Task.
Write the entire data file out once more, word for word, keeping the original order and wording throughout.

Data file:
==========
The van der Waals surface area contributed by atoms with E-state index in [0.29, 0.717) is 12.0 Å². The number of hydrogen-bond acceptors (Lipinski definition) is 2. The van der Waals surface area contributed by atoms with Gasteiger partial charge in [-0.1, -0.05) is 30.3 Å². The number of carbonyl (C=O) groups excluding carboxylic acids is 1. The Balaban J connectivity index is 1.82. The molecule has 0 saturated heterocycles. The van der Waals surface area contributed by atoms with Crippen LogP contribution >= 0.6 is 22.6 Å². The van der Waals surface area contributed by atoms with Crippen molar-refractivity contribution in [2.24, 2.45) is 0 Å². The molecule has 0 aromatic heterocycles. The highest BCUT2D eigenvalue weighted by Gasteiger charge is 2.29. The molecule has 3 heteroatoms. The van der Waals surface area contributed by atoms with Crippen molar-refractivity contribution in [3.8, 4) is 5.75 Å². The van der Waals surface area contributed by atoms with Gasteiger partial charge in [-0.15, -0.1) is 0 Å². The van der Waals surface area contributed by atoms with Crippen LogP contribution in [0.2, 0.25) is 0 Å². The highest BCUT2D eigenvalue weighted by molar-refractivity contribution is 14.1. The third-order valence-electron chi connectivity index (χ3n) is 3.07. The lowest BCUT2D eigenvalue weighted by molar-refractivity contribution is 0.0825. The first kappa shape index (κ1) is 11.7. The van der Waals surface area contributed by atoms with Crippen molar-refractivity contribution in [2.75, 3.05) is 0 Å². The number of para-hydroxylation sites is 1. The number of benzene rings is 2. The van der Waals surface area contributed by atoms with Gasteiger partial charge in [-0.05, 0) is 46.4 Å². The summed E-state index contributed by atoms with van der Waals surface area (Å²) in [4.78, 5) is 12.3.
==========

The van der Waals surface area contributed by atoms with E-state index in [0.29, 0.717) is 12.0 Å². The number of hydrogen-bond acceptors (Lipinski definition) is 2. The van der Waals surface area contributed by atoms with Gasteiger partial charge in [-0.1, -0.05) is 30.3 Å². The number of carbonyl (C=O) groups excluding carboxylic acids is 1. The Balaban J connectivity index is 1.82. The molecule has 0 saturated heterocycles. The van der Waals surface area contributed by atoms with Crippen LogP contribution >= 0.6 is 22.6 Å². The van der Waals surface area contributed by atoms with Crippen molar-refractivity contribution in [2.24, 2.45) is 0 Å². The molecule has 0 aromatic heterocycles. The highest BCUT2D eigenvalue weighted by Gasteiger charge is 2.29. The molecule has 3 heteroatoms. The van der Waals surface area contributed by atoms with Crippen molar-refractivity contribution in [3.8, 4) is 5.75 Å². The van der Waals surface area contributed by atoms with Gasteiger partial charge in [-0.15, -0.1) is 0 Å². The van der Waals surface area contributed by atoms with Crippen LogP contribution in [0.2, 0.25) is 0 Å². The highest BCUT2D eigenvalue weighted by molar-refractivity contribution is 14.1. The third-order valence-electron chi connectivity index (χ3n) is 3.07. The lowest BCUT2D eigenvalue weighted by molar-refractivity contribution is 0.0825. The first kappa shape index (κ1) is 11.7. The van der Waals surface area contributed by atoms with Crippen molar-refractivity contribution in [2.75, 3.05) is 0 Å². The number of para-hydroxylation sites is 1. The number of benzene rings is 2. The van der Waals surface area contributed by atoms with Gasteiger partial charge in [-0.05, 0) is 46.4 Å². The summed E-state index contributed by atoms with van der Waals surface area (Å²) in [4.78, 5) is 12.3.